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City of Pasay April 2, 2009 | Carpio Facts: Petitioner Manila International Airport Authority (MIAA) operates and administers the Ninoy Aquino International Airport (NAIA) Complex under Executive Order No. 903 (EO 903), otherwise known as the Revised Charter of the Manila International Airport Authority. Under Sections 3 and 22 of EO 903, approximately 600 hectares of land, including the runways, the airport tower, and other airport buildings, were transferred to MIAA. The NAIA Complex is located along the border between Pasay City and Parañaque City. MIAA received Final Notices of Real Property Tax Delinquency from the City of Pasay for the taxable years 1992 to 2001. The City of Pasay, through its City Treasurer, issued notices of levy and warrants of levy for the NAIA Pasay properties. Thereafter, the City Mayor of Pasay threatened to sell at public auction the NAIA Pasay properties if the delinquent real property taxes remain unpaid. MIAA filed with the Court of Appeals a petition for prohibition and injunction with prayer for preliminary injunction or temporary restraining order. The petition sought to enjoin the City of Pasay from imposing real property taxes on, levying against, and auctioning for public sale the NAIA Pasay properties. Court of Appeals: Upheld the power of the City of Pasay to impose and collect realty taxes on the NAIA Pasay properties. Sections 193 and 234 of Republic Act No. 7160 or the Local Government Code withdrew the exemption from payment of real property taxes granted to natural or juridical persons, including governmentowned or controlled corporations. Since MIAA is a government-owned corporation, it follows that its tax exemption under Section 21 of EO 903 has been withdrawn upon the effectivity of the Local Government Code.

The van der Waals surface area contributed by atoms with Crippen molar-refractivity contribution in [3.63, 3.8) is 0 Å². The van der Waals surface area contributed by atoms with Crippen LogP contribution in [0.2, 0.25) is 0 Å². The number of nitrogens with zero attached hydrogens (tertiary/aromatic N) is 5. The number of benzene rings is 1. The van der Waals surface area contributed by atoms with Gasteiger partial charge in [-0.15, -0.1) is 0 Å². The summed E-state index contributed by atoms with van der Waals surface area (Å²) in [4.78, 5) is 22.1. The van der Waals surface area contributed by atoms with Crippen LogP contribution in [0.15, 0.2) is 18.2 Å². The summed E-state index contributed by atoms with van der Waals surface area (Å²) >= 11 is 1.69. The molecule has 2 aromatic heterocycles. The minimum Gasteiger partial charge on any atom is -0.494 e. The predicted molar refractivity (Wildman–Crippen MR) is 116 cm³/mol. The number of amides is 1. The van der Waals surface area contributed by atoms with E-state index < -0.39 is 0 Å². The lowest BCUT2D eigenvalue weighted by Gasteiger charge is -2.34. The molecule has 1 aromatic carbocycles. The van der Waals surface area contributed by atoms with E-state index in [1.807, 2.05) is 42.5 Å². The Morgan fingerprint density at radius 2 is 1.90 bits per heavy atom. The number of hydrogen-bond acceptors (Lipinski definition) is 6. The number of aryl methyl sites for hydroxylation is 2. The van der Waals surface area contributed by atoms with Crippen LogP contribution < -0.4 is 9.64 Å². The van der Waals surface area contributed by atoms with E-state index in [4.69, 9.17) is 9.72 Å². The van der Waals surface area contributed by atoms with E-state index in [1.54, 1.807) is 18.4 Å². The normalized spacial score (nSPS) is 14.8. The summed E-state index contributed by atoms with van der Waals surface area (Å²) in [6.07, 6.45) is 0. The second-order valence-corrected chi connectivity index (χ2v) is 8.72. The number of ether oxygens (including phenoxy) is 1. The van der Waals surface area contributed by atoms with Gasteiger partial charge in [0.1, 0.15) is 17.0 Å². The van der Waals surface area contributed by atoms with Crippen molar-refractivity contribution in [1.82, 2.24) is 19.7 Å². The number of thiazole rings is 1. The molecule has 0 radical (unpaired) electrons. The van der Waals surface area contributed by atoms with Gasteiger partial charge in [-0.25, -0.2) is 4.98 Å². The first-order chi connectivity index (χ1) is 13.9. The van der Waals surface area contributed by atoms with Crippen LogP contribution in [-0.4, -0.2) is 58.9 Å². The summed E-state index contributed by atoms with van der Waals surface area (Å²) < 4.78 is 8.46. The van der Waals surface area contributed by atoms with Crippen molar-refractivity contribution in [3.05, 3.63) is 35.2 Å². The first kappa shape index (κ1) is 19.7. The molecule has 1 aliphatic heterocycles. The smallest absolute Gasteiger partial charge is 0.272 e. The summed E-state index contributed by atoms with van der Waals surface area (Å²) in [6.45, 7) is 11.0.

Issue: WON the NAIA Pasay properties of MIAA are exempt from real property tax – YES. Held: 1. MIAA is a government "instrumentality" that does not qualify as a "government-owned or controlled corporation. Under Section 133(o) of the Local Government Code, local government units have no power to tax instrumentalities of the national government. Therefore, MIAA is exempt from any kind of tax from the local governments. A government "instrumentality" may or may not be a "government-owned or controlled corporation" (Section 2(10) of the Introductory Provisions of the Administrative Code of 1987). A government-owned or controlled corporation must be "organized as a stock or non-stock corporation." MIAA is not organized as a stock or non-stock corporation. It is not a stock corporation because it has no capital stock divided into shares. It is also not a non-stock corporation because it has no members. The Government cannot be considered as the sole member of MIAA because nonstock corporations cannot distribute any part of their income to their members. Section 11 of the MIAA Charter mandates MIAA to remit 20% of its annual gross operating income to the National Treasury. MIAA is like any other government instrumentality, but is vested with corporate powers to perform efficiently its governmental functions. When the law vests in a government instrumentality corporate powers, the instrumentality does not become a corporation.